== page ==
1. Overview

1.1 Existing Patent Protection

Currently, technical inventions may be protected in Europe by

  • national patents and
  • European patents.

National patents are granted by national patent offices (in Germany by the German Patent and Trademark Office). They usually require representation by local counsel and follow with regard to procurement, legal effects and enforcement as well as with regard to revocation and declaration of nullity the respective national law.

European patents are granted by the European Patent Office (EPO) on the basis of the Convention on the Grant of European Patents (EPC). They are granted in a centralized procurement procedure which is followed by a centralized opposition procedure before the EPO. After its grant a European patent dissolves into a bundle of national parts which have the same effect as national patents, i.e. enforcement, revocation and nullification follow the respective national patent law.

The EPC comprises at present 38 European states; ten of them are not member states of the European Union. These are, for example, Norway, Switzerland and Turkey. The applicant designates the states in which the European patent shall come into force upon its grant, i.e. in which states it shall be validated. There are different validation requirements in each contracting state, for example with regard to translations and costs. Also the renewal fees vary from state to state. The main advantage of the European patent is its uniform procurement and opposition procedure which has cost advantages in so far as only fees for attorneys and the patent office accrue once only. However, a European patent does not distinguish itself from national patents with regard to its enforcement.

1.2    Creation of the Unitary Patent

In order to provide a uniform enforcement, efforts were made over decades to create a patent which has a uniform effect within the whole European Union. The long way to the Unitary Patent with all its trials and tribulations is not to be discussed here in detail. Only two core issues shall be highlighted:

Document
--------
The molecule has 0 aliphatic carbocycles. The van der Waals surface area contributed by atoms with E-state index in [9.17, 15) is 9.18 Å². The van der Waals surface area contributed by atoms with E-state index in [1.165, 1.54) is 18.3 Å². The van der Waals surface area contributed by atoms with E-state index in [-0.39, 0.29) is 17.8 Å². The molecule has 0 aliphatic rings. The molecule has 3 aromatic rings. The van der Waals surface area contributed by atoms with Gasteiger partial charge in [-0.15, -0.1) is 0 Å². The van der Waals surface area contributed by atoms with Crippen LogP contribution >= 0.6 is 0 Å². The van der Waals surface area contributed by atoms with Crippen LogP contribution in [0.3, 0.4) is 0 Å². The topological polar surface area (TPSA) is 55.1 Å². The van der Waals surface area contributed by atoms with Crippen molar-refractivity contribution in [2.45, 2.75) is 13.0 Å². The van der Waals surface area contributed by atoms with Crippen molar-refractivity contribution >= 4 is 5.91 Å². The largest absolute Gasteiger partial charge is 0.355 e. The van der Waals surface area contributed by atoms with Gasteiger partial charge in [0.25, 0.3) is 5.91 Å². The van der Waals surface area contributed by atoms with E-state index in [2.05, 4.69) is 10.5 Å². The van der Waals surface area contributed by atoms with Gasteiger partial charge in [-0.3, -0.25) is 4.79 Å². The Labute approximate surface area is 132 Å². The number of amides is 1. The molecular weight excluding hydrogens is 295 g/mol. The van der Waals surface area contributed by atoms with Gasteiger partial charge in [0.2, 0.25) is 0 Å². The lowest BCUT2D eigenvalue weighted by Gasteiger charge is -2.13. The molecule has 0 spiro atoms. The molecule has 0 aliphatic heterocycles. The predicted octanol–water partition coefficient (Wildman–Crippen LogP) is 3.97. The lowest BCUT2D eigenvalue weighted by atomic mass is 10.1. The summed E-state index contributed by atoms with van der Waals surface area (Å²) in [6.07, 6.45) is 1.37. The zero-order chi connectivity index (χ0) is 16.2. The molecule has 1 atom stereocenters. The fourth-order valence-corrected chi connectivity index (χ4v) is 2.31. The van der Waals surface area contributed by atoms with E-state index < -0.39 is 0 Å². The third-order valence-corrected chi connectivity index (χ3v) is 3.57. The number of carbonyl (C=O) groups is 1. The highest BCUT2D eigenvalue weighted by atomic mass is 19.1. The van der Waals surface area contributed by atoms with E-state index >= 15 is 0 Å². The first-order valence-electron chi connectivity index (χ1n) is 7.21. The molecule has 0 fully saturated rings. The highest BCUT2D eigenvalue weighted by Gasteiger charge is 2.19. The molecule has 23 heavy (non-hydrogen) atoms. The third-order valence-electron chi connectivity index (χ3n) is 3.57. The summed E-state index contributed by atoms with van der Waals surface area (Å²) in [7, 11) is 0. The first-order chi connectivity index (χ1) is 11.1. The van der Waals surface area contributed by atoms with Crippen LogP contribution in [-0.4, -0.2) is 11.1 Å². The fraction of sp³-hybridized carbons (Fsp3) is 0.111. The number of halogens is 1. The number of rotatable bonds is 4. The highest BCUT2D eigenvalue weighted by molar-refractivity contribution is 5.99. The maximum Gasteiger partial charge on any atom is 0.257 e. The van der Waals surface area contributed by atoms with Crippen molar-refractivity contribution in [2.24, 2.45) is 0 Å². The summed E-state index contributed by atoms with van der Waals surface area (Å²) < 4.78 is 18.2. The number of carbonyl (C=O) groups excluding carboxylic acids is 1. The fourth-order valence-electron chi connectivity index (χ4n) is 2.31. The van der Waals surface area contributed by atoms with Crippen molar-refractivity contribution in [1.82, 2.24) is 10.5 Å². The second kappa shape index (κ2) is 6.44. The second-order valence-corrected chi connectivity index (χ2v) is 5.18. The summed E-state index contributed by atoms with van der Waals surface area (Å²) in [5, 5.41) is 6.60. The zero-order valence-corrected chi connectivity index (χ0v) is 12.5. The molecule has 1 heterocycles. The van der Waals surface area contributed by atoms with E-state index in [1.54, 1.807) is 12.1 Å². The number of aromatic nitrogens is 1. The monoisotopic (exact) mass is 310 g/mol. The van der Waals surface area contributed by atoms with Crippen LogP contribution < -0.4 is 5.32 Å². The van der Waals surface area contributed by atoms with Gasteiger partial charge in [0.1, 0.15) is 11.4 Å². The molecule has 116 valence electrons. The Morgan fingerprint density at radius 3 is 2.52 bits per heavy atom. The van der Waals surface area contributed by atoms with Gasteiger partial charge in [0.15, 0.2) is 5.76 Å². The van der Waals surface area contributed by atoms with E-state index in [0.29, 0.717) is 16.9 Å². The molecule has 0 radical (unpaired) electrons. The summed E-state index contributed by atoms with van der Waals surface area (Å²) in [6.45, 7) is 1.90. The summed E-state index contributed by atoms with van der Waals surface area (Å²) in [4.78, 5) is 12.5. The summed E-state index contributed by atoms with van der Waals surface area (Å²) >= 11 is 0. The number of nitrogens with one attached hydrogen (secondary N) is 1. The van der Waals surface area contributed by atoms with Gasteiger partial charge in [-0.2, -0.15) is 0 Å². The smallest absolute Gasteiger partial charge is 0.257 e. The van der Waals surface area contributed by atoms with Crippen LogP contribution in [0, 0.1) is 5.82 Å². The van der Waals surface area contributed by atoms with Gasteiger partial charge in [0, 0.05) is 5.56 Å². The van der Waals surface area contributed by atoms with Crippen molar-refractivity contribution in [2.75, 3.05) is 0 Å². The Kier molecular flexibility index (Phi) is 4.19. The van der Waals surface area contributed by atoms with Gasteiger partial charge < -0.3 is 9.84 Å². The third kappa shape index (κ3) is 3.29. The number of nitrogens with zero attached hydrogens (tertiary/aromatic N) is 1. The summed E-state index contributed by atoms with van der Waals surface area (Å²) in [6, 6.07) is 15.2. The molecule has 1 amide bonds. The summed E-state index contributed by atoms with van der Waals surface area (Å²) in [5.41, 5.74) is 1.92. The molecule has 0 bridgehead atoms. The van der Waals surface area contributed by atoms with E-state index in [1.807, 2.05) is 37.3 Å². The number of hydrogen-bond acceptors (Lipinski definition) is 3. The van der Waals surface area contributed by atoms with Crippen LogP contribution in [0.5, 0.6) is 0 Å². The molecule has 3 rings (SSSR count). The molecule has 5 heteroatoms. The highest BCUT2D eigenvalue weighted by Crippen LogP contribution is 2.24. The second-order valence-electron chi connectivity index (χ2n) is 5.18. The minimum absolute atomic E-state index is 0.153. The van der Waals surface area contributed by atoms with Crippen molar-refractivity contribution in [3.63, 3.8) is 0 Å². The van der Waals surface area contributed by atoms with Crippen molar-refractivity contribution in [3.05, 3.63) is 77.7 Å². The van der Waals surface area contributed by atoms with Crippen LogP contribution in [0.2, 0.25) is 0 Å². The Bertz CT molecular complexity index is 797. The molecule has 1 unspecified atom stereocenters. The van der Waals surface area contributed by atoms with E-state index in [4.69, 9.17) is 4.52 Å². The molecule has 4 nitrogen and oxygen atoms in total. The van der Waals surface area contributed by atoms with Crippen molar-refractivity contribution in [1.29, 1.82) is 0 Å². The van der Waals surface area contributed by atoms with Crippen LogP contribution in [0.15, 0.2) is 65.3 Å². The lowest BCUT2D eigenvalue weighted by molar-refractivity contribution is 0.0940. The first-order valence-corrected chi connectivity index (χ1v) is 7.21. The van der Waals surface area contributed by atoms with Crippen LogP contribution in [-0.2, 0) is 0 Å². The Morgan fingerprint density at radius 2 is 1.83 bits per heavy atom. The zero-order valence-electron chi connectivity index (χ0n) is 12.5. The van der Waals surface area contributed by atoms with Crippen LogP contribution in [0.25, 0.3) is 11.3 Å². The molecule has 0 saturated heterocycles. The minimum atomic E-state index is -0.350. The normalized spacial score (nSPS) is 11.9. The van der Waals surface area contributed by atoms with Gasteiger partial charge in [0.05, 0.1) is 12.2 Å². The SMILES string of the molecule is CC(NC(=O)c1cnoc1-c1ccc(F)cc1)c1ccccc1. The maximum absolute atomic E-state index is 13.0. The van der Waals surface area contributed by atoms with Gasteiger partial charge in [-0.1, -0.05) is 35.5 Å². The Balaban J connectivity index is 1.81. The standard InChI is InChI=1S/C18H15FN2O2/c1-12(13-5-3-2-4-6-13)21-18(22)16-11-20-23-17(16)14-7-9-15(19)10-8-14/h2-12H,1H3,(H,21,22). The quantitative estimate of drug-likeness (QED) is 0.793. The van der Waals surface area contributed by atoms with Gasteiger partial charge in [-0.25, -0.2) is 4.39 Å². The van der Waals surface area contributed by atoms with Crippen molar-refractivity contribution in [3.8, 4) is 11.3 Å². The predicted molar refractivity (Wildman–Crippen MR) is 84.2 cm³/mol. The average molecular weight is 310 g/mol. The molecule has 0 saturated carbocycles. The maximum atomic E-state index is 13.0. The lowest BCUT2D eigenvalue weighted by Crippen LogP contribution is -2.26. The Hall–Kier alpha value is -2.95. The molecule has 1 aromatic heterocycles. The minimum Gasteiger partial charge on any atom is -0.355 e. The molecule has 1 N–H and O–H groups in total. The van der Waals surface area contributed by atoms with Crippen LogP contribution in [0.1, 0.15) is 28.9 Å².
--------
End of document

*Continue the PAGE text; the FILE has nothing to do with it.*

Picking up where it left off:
A stumbling block has always been the language issue. Under the EPC, the official languages for the procedure before the EPO are limited to three languages only (English, French and German), whereby different translation requirements exist in the contracting states. It has been a major demand that likewise there should be a minimum of translation requirements with regard to the Unitary Patent to be created.

A further obstacle has been the issue where the new EU patent courts should be located. In the European Union currently by far the most patent infringement proceedings are dealt with by the German courts.  Germany had no interest to impair its position by the creation of a new European patent court system.

A breakthrough was finally reached when, by the end of 2012, the Unitary Patent was created by way of the so called enhanced cooperation.

1.3    Legal Basis – The "Patent Package"

The Unified Patent Court system is based in essence on three pillars, the so called patent package:

  • the Unitary Patent Regulation ,
  • the Translation Regulation  and
  • the Agreement on the Unified Patent Court (AUPC).

The Unitary Patent is created by the Unitary Patent Regulation. The Translation Regulation deals with the language regime for this Unitary Patent. Unitary Patent Regulation and Translation Regulation came into force on 20 January 2013. However, both regulations shall apply only as of the date of entry into force of the AUPC.

The AUPC has the character of an international treaty. It is a so called special agreement in the meaning of art. 142 et seq. EPC and has been signed on 19 February 2013 by all EU member states with the exception of Spain and Poland. It will enter into force as soon as at least 13 member states have ratified the Agreement, among them the three member states with the highest number of European patents in force, i.e. Germany, the United Kingdom and France (art. 89 par. 1 AUPC).

This legislative regulation will be completed by additional rules and fee schedule

  • Uniform renewal fees applicable to the Unitary Patent have already been set by the EPO.
  • Rules on court fees and reimbursable expenses as well as  guidelines for their determination.
  • The fee structure of the Unified Patent Court is currently subject to a public consultation launched by the preparatory committee.

Uniform renewal fees applicable to the Unitary Patent have meanwhile been set by the decision of the select committee of the European Patent Office dated 24 June 2015. Future costs of applications for a Unitary Patent can thus be calculated. Thereby applicants received a basis for decisions on their future patent application strategy. With regard to the Rules of Procedure the 18th draft has been published on 10 July 2015; a final version will likely be adopted by the Preparatory Committee in October 2015.With regard to the fee structure of the Unified Patent Court the Preparatory Committee launched a public consultation.